Using baseball-related metaphors and common political rhetoric, Mayor Ed Lee on Tuesday finally weighed in on the race to represent San Francisco in the California Assembly. And while the endorsement seems pretty obvious at first glance, there is more to the story.
Lee endorsed David Chiu, the president of the Board of Supervisors who is challenging colleague Supervisor David Campos for the District 17 seat. Progressive Democrat Tom Ammiano is termed out.
“I worked with David on pension reform, and not necessarily sexy stuff,” Lee said Tuesday inside the offices of Construction and Laborers Union Local 261. But “you don't win the World Series with new infrastructure.”
This bridge building was what convinced Lee to endorse Chiu, he said.
“I want him badly up there in Sacramento to represent all of us,” Lee said.
Chiu relied on a familiar refrain from his campaign, while also taking shot at his opponent — which has ramped up on both sides in recent weeks.
“There's one candidate in this race who has gotten things done,” Chiu said, referring to himself. “And you have one candidate who has been all talk, and is running a negative campaign.”
Chiu and Campos have been sending mailers slamming one another.
Outside Tuesday's news conference, reporters asked Lee what prompted his decision.
“The Giants,” Lee answered, jokingly. But besides the World Series, the endorsement also comes one day after Chiu's controversial Airbnb legalization legislation passed. Lee regularly hosts Tech Tuesdays with Silicon Valley angel investor Ron Conway, who also invested in Airbnb.
Conway had joined another donor in paying about $600,000 for mailers shaming Campos for his support of Sheriff Ross Mirkarimi, who in 2012 pleaded guilty to misdemeanor domestic violence charges and received probation.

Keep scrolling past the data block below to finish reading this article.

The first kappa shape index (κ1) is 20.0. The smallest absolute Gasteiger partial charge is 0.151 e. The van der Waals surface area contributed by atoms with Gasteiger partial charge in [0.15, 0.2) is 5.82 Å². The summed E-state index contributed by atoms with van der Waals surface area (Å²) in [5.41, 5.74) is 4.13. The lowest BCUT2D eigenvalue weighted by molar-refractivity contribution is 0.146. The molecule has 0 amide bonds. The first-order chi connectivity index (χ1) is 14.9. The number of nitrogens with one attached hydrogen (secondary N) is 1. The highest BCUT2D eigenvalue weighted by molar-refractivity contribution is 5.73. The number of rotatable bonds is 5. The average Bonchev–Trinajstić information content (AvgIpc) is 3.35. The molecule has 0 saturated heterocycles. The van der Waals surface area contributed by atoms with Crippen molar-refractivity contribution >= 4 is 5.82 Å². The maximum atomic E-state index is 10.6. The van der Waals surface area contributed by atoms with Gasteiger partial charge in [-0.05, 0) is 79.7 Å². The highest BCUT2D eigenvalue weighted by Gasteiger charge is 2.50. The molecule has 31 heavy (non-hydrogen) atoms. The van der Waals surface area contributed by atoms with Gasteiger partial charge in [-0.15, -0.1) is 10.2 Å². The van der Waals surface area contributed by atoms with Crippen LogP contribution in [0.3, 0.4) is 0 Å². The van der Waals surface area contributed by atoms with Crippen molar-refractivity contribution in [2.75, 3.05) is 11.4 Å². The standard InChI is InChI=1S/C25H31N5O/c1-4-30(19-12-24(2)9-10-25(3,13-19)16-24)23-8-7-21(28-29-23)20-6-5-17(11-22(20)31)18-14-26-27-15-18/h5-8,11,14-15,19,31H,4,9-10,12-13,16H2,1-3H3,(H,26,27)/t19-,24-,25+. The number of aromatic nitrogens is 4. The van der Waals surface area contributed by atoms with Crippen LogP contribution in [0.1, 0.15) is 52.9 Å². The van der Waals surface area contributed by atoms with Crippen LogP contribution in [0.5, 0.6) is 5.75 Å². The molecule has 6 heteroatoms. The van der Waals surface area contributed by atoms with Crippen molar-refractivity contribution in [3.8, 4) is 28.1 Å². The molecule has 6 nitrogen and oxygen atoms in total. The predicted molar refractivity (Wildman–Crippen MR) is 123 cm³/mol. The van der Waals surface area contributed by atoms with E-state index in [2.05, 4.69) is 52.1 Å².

“My daughter was killed by a domestic violence abuser,” one mailer against Campos reads. “I am appalled that Ross Mirkarimi still has a job. I am shocked that David Campos supported him.”
Recently, domestic violence groups have denounced the tone of the mailers, saying the accusations trigger harmful memories.
About 16 domestic violence survivors picketed Chiu's campaign headquarters last week, asking him to “stop playing politics” with a sensitive topic.
Lee's support of Chiu is also surprising considering the two competed in the last mayoral race in 2011. Chiu even once pointedly said Lee was beholden to former Mayor Willie Brown and Chinatown power broker Rose Pak.
“I have a question for Ed Lee,” Chiu said in a 2011 town hall. “So Ed, about a week or two before you told the world you were considering running for mayor, you told me that you looked yourself in the mirror and didn't have the fire in your belly and didn't want to run, but that you were having trouble saying no to Willie Brown and Rose Pak.”
When asked if Lee and Chiu had buried the hatchet, Lee responded with a grin.
“I did win that race, I believe,” Lee said. “I just think we need an effective Assembly member up there.”